Wayland's prize sword is taken by King Nidud, and his wedding ring given to Nidud's daughter Bodvild as a prize, and when Wayland see's this when they visit him he plots his revenge.

The rest of the tale goes into detail about how Wayland manages to enact his vengeance. When both Nidud's Son's come to visit the island in secret on the false premise that Wayland would give them some gold, he cuts off their heads and turns their skulls into works of art. 

Later Bodvild comes back to Wayland's Smith to ask of him to fix her (or rather his) ring as she had broken it. He plies her with alcohol, has his way with her, gets her pregnant and then becomes able to fly (presumably by being able to shape-shift into a swan like his Valkyrie wife) and makes his escape.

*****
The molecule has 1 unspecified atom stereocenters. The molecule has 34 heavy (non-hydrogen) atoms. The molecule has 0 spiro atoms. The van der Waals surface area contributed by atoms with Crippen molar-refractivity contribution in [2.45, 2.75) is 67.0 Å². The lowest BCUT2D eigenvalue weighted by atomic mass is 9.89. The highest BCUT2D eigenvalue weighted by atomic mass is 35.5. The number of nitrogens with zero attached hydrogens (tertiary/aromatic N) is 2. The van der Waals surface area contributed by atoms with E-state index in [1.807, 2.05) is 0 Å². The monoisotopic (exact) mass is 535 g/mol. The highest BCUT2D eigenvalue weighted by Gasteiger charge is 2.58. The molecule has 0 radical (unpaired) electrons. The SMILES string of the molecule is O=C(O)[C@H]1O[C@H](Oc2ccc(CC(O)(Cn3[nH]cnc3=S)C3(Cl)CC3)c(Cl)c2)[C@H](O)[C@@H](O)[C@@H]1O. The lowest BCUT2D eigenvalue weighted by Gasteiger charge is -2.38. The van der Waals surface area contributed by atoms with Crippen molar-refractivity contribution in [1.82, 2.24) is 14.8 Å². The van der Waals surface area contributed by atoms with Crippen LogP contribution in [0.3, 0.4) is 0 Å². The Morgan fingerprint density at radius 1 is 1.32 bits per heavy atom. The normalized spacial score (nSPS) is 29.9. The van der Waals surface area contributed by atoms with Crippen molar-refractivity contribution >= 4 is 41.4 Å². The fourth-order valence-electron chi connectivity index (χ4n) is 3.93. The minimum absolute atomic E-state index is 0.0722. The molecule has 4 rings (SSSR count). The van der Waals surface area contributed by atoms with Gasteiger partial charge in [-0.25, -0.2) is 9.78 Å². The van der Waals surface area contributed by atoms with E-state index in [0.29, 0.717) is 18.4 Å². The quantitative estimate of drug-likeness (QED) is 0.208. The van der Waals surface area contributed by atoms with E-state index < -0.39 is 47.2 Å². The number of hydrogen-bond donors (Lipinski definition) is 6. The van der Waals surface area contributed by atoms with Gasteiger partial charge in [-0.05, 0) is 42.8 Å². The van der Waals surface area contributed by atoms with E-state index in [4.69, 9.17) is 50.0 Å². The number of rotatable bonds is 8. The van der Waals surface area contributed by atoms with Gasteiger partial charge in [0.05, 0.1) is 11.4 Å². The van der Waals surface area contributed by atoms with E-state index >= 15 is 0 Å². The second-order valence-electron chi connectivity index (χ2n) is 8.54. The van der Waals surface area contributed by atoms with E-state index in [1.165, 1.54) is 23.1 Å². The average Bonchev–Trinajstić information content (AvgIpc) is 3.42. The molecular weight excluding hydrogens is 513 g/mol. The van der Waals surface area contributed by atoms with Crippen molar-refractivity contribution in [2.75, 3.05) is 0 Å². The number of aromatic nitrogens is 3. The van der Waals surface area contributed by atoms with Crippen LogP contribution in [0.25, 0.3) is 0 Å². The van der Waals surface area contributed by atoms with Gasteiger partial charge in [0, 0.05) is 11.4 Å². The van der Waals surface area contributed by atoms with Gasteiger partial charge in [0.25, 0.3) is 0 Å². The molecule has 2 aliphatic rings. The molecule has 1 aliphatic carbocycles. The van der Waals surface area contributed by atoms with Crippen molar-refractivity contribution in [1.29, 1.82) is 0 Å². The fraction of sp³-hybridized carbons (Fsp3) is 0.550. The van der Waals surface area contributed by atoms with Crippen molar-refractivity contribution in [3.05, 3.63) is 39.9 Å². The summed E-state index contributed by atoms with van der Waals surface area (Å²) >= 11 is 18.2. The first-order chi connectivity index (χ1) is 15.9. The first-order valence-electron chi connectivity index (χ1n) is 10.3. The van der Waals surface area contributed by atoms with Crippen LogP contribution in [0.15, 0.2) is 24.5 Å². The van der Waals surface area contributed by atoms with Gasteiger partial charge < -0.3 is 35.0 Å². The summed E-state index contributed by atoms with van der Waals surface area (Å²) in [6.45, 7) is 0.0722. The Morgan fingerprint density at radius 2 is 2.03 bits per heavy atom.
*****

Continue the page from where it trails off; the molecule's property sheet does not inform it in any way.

As you can imagine this tale is somewhat... questionable in its morals, and I couldn't for the life of me work out how it tied in with Thanksgiving, until through reading various material on the internet I came across the similarities with him and a Christian Saint, St Clements. St Clement is a patron saint of blacksmiths, and it is said that it may well be a Christianisation of the legend of Wayland. His day is celebrated on the 23rd of November, which is a stones throw away from thanksgiving, hence Vinland Heathens have merged the two in order to keep involved with the wider society.

When I stop to think about the lessons taught by the poem of Volund and the term 'thanksgiving',  it does eventually once you take stock still make sense. Volund didn't start with any disagreement, but he certainly finished it. In keeping with the harvest theme, you reap what you sow. Moral of the story is don't act a cunt, and people will have no reason to treat you like one.